African mahogany, Khaya senegalensis, is a high quality timber tree that grows well in the wet-dry tropical areas of Australia. Most trees grown in the latter regions are branched at lower levels on the trunk (a symptom known as 'low-branching'), which limits timber production per tree. Inferring that it may be caused by herbivorous insects, we sought to establish whether low-branching can be reduced by the presence of predatory weaver ants, Oecophylla smaragdina. Two field experiments on young African mahoganies were conducted at two sites in the Darwin area of Australia from 2006 to 2008. Each experiment had two treatments: trees with weaver ants and trees without the ants. Pest damage was found to be the most important correlate of the multiple branching, and weaver ants were effective in limiting the formation of multiple leaders. In 3-year-old mahoganies at Berrimah Farm, the percentage of trees with pest-caused multiple leaders was 4.8% in the weaver ant treatments (WAT) but 45.5% in the treatments without the ants (TWWA). In 2-year-old mahogany coppices at Howard Springs, no trees developed multiple leaders in WAT, but 22% developed such leaders in TWWA. The average pest damage on flushing shoots at both sites was significantly lower in WAT (1.8-2.5%) than in TWWA (22.9-24.9%). � 2010 Taylor & Francis.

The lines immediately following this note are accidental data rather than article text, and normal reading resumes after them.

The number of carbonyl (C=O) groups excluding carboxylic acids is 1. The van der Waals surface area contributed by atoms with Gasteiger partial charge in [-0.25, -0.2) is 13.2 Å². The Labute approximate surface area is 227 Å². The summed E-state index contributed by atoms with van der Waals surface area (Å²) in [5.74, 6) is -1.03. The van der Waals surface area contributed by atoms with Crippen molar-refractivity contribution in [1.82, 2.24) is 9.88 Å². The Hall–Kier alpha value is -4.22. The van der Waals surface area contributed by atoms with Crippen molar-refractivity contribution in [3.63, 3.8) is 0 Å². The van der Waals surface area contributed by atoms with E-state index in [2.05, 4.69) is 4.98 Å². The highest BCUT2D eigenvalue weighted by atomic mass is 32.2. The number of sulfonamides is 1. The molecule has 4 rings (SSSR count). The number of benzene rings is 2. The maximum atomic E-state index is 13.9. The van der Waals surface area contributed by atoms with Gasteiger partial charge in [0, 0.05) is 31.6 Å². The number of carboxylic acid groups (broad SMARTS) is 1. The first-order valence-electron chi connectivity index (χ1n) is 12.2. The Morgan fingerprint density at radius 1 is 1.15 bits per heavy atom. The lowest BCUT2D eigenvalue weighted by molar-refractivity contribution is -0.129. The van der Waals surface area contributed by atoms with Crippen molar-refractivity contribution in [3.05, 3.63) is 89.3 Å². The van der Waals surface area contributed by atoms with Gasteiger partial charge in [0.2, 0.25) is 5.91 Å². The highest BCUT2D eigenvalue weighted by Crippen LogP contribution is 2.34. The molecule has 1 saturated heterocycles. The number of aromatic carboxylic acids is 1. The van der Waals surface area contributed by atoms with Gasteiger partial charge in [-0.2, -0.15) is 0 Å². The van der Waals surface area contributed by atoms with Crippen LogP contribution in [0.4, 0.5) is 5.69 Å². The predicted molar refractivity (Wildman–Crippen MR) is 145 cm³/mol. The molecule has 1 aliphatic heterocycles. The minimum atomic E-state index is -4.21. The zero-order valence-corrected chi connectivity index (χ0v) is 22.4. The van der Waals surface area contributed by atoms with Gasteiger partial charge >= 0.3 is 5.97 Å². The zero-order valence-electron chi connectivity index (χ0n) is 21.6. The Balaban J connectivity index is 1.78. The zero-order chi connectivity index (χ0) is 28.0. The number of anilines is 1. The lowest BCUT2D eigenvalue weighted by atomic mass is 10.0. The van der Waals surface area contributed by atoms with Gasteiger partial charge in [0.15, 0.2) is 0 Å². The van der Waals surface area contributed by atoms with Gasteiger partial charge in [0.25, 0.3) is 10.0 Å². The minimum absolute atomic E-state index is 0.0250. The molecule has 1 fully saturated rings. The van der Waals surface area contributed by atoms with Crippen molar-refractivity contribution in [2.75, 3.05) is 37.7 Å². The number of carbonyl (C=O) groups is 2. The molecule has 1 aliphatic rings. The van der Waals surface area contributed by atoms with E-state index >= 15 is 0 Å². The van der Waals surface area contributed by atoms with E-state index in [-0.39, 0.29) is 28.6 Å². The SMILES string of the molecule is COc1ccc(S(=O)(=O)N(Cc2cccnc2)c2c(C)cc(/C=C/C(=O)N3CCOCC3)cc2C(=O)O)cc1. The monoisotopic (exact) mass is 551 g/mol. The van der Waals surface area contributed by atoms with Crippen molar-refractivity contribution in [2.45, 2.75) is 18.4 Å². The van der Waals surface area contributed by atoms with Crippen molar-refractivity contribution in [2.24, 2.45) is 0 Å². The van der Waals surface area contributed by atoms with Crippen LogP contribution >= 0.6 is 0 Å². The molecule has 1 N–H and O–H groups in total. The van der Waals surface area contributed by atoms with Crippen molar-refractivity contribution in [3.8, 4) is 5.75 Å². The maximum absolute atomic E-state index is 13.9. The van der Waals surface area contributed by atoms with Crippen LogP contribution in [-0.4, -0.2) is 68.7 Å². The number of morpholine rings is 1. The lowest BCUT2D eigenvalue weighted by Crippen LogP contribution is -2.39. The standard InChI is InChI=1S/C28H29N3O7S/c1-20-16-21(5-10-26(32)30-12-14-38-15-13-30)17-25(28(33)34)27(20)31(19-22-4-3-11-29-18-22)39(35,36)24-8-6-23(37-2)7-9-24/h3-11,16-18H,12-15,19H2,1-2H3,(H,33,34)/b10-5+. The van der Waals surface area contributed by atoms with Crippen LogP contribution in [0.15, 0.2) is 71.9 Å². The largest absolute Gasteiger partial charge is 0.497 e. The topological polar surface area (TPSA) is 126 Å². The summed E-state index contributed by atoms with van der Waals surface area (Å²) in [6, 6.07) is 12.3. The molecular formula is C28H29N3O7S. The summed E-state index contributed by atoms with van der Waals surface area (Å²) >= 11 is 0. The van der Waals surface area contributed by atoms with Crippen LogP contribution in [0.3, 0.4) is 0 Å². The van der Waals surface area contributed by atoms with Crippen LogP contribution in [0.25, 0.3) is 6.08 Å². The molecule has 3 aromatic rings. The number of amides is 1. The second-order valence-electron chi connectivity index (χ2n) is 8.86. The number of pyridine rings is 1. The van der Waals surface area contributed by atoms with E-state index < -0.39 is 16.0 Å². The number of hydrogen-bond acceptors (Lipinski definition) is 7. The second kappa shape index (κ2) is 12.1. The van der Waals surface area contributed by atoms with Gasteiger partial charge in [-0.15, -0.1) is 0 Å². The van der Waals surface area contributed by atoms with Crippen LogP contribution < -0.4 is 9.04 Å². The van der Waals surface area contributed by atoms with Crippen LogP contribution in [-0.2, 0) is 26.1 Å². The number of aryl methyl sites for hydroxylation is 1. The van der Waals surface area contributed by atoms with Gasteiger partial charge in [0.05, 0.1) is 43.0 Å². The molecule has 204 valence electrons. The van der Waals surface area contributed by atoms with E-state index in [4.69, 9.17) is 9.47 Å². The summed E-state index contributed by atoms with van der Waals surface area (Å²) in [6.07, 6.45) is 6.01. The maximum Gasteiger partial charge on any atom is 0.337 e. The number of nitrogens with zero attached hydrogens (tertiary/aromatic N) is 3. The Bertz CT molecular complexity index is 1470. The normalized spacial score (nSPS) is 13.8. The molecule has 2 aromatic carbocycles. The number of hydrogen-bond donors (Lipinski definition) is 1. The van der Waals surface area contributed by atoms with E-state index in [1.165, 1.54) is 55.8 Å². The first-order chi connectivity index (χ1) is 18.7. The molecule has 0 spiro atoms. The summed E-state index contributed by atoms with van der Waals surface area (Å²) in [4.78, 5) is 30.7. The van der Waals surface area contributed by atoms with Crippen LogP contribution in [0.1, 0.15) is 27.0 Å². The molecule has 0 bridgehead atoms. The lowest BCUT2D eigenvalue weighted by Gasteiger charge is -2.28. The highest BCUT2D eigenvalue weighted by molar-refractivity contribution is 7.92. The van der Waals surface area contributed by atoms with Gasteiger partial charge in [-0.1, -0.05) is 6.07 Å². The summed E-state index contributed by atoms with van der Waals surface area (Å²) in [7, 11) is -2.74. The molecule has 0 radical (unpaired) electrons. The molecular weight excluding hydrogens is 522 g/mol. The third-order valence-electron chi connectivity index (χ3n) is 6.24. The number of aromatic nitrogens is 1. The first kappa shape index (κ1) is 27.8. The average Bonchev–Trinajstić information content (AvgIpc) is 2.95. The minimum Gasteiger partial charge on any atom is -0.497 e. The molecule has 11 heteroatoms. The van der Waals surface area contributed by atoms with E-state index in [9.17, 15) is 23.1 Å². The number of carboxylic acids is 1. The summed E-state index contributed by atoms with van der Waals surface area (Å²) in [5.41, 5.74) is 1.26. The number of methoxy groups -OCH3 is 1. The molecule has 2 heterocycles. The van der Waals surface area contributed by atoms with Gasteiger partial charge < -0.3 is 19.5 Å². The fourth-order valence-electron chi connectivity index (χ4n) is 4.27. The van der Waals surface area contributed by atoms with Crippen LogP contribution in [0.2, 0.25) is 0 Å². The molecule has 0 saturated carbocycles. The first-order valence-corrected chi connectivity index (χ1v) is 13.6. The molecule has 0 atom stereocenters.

|Number of pages||8|
|Journal||International Journal of Pest Management|
|Publication status||Published - 2010|